The good kid Kale (Shia LaBeouf) loves his ma and pops. After a terrible, grisly tragedy, the kid becomes an unstable and volatile jerk -- punching teachers and being a spoiled brat to his struggling mom. He gets 3 months of house arrest for the teacher assault, and after ma (Carrie Anne Moss) gets tough, taking away all of his expensive toys, Kale starts spying on his neighbors. He falls for the cute, new neighbor Ashley (Sarah Roemer) -- who looks like Ellen Pompeo and spends much of the movie showing off her assets. But not all of Kale's window entertainment is fun. He starts to think that his other neighbor, Mr. Turner (David Morse), might be a serial killer on the loose. Getting the help of Ashley and his best friend, Ronnie (Aaron Yoo), Kale decides to spy.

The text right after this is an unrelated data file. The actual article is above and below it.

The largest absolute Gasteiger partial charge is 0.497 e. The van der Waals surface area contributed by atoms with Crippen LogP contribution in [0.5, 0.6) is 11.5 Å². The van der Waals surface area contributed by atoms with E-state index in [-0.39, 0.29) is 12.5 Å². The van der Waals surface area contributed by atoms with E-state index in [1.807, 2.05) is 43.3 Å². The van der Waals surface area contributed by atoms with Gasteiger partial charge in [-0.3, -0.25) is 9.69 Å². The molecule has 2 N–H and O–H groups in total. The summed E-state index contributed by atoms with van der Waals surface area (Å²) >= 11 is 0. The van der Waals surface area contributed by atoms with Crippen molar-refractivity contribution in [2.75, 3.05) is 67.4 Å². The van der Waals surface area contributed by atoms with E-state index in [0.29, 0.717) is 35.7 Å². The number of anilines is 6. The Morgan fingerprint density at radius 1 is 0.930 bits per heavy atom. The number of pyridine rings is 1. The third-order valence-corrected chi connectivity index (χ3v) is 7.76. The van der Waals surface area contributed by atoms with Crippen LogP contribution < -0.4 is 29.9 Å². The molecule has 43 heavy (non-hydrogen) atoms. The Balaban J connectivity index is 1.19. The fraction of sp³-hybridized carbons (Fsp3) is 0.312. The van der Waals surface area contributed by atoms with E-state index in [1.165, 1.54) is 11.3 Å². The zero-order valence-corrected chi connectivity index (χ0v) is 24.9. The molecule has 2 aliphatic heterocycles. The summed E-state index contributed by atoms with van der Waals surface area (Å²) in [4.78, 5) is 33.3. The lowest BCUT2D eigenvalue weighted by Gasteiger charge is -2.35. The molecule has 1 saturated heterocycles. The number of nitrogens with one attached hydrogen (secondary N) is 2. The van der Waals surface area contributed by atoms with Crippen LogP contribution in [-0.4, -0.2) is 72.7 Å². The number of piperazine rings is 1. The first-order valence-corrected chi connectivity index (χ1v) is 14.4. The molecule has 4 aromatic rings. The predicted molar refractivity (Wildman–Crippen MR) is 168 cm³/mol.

While it all sounds like it could make for a fun flick, Disturbia is only disturbing in how not scary it is, and how many simple changes could've been made to make the thriller palatable. Sure, the film has good parts -- I particularly loved his party payback that involved reorganizing his stereo and turning up the iPod as a nice, romantic song played. But beyond that, the film is a sloppy movie trying to be Rear Window, Cherish and Say Anything.

I can suspend a lot of disbelief for a film, but sometimes, you just shouldn't have to. When watching a film about voyeurs, you should at least get the basics -- a kid who knows how to spy. Time after time, Kale and his friends spy during the evening, all the lights on and not one curtain drawn. He learns nothing each and every time someone catches him spying -- he doesn't pull the curtains; he doesn't turn off the lights. Instead, he stands in his window, illuminated by a number of lamps, openly spying on people. And this is the same kid who later re-wires a camcorder. Right.

categories Features, DVDs, Cinematical